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Waiting in conflict

We live in a world seeking instant gratification, comfort and control. Conflict, however, is uncomfortable, hard and we can’t control other people. It takes time and effort for conflict to be resolved. At times we must wait in the midst of the conflict. What is it to wait in conflict as Christians?

When do we have to wait?

When conflict comes, we want to glorify God. Our first responsibility is to consider the log in our own eye, then if appropriate prepare an apology, or a conversation to address material or relational issues, or we may decide to overlook. However, our attempts to resolve the conflict may be rejected. And so, we find ourselves waiting in conflict. It may be that the person avoids us or they may attack in different ways. [On a side note, there are some situations of serious relationship breakdown where one person’s safety is an issue and boundaries need to be established, with conflict resolution remaining unlikely.]

How does waiting impact us?

Regardless of why we are unable to resolve conflict, in spite of all our attempts to glorify God, waiting can be hard. The Bible tells us the devil is a roaring lion always tempting us to sin (1 Peter 5:8) and so waiting in conflict can result in us becoming bitter, angry, self-righteous. And to become less inclined to make peace. Ultimately, it could lead to doubting the sovereignty and the goodness of God. 

Where is God in our waiting?

This is the most amazing aspect of our waiting in conflict, which really shouldn’t surprise us – the God of the universe is in the midst of our waiting. The more we see God, the more we see of his character and the more we can trust him as we wait.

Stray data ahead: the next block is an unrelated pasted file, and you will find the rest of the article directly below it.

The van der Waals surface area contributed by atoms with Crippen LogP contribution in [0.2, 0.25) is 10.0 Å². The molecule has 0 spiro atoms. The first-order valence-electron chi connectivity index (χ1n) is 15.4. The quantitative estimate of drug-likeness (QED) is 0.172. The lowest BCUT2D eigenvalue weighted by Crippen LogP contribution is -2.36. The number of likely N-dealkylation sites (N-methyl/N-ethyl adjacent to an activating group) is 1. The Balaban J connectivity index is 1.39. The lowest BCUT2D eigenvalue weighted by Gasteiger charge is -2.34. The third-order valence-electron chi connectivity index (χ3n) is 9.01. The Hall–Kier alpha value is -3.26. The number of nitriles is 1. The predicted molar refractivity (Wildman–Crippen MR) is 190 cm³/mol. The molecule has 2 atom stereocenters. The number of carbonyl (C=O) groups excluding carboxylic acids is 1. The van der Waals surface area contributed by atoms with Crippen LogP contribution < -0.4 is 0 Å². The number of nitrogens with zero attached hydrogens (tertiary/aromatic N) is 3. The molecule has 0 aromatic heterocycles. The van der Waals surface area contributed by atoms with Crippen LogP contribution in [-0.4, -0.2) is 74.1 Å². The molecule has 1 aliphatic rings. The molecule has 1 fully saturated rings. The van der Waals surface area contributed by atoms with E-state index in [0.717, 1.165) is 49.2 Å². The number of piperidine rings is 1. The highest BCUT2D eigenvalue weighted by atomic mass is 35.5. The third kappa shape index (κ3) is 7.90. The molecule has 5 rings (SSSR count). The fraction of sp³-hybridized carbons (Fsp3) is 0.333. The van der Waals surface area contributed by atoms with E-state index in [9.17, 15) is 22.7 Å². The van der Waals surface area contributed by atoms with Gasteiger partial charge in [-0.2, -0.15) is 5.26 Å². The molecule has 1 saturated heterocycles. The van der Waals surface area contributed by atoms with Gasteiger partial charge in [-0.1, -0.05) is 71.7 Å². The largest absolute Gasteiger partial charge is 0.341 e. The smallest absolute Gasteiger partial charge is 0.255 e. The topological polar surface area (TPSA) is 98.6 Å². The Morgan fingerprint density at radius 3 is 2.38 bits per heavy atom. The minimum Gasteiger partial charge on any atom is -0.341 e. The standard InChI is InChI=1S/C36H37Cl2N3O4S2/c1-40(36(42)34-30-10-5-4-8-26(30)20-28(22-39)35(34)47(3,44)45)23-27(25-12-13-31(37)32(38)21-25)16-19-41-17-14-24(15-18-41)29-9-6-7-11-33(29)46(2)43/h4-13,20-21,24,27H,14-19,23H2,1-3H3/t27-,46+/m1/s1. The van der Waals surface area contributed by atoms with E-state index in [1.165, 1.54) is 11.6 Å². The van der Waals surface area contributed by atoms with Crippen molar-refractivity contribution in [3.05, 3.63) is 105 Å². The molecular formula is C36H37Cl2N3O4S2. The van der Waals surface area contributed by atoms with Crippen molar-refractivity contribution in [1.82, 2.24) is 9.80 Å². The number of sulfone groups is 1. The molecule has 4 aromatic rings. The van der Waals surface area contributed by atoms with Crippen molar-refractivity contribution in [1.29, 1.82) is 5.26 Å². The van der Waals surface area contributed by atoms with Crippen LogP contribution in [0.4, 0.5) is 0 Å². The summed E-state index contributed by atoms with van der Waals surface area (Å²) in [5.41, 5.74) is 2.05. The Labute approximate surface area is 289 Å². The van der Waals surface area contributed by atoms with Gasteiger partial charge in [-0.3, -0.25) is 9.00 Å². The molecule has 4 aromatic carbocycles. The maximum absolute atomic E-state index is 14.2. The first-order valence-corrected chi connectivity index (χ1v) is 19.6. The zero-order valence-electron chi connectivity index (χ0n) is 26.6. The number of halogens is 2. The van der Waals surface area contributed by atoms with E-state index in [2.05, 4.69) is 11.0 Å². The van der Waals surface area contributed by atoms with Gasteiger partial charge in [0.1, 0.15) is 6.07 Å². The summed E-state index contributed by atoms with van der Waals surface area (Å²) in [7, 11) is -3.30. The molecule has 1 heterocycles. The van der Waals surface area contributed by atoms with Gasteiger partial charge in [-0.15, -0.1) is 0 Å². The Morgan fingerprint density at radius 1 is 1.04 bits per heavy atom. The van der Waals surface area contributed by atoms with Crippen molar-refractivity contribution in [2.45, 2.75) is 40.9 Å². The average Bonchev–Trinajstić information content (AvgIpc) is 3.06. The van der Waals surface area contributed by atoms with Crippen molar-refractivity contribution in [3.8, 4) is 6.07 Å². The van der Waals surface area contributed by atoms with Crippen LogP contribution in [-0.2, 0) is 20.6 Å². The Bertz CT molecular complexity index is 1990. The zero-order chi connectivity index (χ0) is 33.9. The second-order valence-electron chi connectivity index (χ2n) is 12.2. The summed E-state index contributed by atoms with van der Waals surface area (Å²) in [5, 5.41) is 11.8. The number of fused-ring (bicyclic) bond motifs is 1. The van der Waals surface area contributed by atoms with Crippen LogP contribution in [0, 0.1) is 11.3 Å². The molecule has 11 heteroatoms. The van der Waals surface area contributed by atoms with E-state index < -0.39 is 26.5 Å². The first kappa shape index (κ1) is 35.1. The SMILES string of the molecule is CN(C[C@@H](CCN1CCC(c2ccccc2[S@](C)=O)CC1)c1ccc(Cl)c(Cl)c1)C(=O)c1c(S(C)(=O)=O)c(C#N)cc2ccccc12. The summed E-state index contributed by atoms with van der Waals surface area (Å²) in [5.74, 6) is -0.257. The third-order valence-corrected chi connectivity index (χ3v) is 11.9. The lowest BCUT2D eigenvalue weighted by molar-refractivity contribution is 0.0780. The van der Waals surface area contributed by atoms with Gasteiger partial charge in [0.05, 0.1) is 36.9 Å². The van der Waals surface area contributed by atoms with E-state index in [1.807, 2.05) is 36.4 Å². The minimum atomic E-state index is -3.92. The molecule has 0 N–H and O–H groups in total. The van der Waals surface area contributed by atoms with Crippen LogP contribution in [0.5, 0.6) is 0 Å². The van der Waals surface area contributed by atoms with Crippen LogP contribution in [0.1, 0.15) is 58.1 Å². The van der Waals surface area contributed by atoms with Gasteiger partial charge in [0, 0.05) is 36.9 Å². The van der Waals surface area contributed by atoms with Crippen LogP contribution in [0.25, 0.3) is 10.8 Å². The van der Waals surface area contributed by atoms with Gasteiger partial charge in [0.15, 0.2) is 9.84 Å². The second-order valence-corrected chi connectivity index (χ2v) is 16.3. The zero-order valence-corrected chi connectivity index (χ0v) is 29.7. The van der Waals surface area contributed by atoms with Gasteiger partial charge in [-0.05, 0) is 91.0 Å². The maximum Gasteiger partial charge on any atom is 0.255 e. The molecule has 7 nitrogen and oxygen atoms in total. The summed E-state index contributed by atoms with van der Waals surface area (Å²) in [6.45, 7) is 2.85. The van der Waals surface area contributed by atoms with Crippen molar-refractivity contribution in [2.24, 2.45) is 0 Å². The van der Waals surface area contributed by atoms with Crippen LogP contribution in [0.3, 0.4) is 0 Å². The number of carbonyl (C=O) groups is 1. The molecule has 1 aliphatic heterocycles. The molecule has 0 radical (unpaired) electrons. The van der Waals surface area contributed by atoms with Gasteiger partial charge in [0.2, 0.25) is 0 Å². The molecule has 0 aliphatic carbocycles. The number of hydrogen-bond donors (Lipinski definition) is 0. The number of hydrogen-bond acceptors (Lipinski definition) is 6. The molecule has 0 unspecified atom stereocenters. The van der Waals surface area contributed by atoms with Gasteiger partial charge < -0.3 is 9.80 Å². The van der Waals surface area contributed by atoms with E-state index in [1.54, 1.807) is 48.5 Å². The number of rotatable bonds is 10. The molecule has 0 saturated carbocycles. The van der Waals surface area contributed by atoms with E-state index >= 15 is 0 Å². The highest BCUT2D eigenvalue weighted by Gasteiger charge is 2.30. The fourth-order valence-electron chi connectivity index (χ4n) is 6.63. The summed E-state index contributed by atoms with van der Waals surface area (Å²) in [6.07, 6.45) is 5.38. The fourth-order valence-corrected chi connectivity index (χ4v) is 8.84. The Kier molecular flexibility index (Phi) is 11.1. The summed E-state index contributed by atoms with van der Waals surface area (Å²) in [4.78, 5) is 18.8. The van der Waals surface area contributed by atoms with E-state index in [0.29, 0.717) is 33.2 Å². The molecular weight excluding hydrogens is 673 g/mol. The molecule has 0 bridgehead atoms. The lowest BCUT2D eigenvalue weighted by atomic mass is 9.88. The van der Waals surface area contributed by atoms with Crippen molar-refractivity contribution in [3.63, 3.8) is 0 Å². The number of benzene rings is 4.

There are some key aspects of God we need to remind ourselves of as we wait. In Lamentations 3:22-24 we are reminded of our God who is steadfast in his covenantal love, has always and will always be merciful, is totally faithful and as our portion he meets every need in every circumstance we are in.

 

Because of the Lord’s great love we are not consumed,

    for his compassions never fail.

 They are new every morning;

    great is your faithfulness.

 I say to myself, “The Lord is my portion;

    therefore I will wait for him.”

Lamentations 3:22-24

And so, as the author of Lamentations tells us, we have hope. This hope of an eternity with God includes justice delivered and peace from conflict. Knowing God means we are certain of our hope and certain that one day all waiting will be over.

Our future is certain, but even while we wait now, the truth of who God is tells us God is in our midst. In Isaiah 55:6-13 we read of God being full of compassion as he takes the mess we make with our lives and pardons us.

Our God is totally trustworthy with a conflict that sits in the uncomfortable unresolved space.

So how then should we wait?

I recently was given the phrase ‘dependent obedience’. To me, this captures how we respond to God and especially in conflict.  We are dependent on God as fallen creatures who are mercifully and lovingly called to be his children. Our only response to God being God, and to his love and mercy, is thankful obedience.

Jesus is very clear that we are to love, do good to, bless and pray for those who are our enemies (Luke 6:27-28). Surely this includes our waiting in conflict. Yet, this is hard to obey, as it isn’t our natural position and so we need to depend upon God as we obey – we need God’s help to wait.

In practice our dependent obedience has many forms.

We must pray for those with whom we are in conflict.

We lament to God of the pain of waiting, with our eyes fixed on God as our hope.

We seek support and encouragement from trusted Christian friends who keep pointing us to dependent obedience.

We honour God with our speech in relation to the conflict.

We love the person in action.

We are ready should the situation arise to resolve the conflict.

Our God is trustworthy in all matters, and he is trustworthy in conflict. Creating a culture of peace as we wait requires us to trust and obey.

More can be learned about waiting in conflict in Resolving Everyday Conflict, chapter 8 and The Peacemaker chapter 12.  

This article was written by Ann Cunningham. Ann works as Care Pastor in an Anglican Church in Sydney. She is married to Corey and they have three daughters in late teens and early twenties. The principles of biblical peacemaking have been transforming her work in pointing people to Jesus to both strengthen their love of Jesus and restore relationships.

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